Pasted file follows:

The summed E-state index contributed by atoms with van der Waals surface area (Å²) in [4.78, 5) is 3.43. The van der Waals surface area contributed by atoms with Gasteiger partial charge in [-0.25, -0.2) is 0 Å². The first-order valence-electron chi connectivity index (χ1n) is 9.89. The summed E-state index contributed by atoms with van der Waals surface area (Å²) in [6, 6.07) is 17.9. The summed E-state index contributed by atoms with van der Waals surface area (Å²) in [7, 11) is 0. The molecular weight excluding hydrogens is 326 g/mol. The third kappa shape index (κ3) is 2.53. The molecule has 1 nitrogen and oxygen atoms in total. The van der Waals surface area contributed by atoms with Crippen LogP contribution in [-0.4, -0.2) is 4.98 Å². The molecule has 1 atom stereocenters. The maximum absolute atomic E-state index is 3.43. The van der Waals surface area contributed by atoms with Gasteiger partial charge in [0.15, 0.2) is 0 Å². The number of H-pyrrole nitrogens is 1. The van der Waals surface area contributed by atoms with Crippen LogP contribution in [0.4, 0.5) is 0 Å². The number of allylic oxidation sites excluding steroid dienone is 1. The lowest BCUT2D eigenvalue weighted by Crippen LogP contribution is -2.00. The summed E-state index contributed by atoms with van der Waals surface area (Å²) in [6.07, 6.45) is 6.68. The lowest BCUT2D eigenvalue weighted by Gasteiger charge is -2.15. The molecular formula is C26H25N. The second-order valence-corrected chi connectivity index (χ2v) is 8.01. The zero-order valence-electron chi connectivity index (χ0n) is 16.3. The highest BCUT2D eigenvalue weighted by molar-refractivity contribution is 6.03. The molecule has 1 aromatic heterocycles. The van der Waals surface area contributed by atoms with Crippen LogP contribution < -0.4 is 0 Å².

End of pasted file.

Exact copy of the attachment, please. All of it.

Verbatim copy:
The summed E-state index contributed by atoms with van der Waals surface area (Å²) in [4.78, 5) is 3.43. The van der Waals surface area contributed by atoms with Gasteiger partial charge in [-0.25, -0.2) is 0 Å². The first-order valence-electron chi connectivity index (χ1n) is 9.89. The summed E-state index contributed by atoms with van der Waals surface area (Å²) in [6, 6.07) is 17.9. The summed E-state index contributed by atoms with van der Waals surface area (Å²) in [7, 11) is 0. The molecular weight excluding hydrogens is 326 g/mol. The third kappa shape index (κ3) is 2.53. The molecule has 1 nitrogen and oxygen atoms in total. The van der Waals surface area contributed by atoms with Crippen LogP contribution in [-0.4, -0.2) is 4.98 Å². The molecule has 1 atom stereocenters. The maximum absolute atomic E-state index is 3.43. The van der Waals surface area contributed by atoms with Gasteiger partial charge in [0.15, 0.2) is 0 Å². The number of H-pyrrole nitrogens is 1. The van der Waals surface area contributed by atoms with Crippen LogP contribution in [0.4, 0.5) is 0 Å². The number of allylic oxidation sites excluding steroid dienone is 1. The lowest BCUT2D eigenvalue weighted by Crippen LogP contribution is -2.00. The summed E-state index contributed by atoms with van der Waals surface area (Å²) in [6.07, 6.45) is 6.68. The lowest BCUT2D eigenvalue weighted by Gasteiger charge is -2.15. The molecular formula is C26H25N. The second-order valence-corrected chi connectivity index (χ2v) is 8.01. The zero-order valence-electron chi connectivity index (χ0n) is 16.3. The highest BCUT2D eigenvalue weighted by molar-refractivity contribution is 6.03. The molecule has 1 aromatic heterocycles. The van der Waals surface area contributed by atoms with Crippen LogP contribution < -0.4 is 0 Å².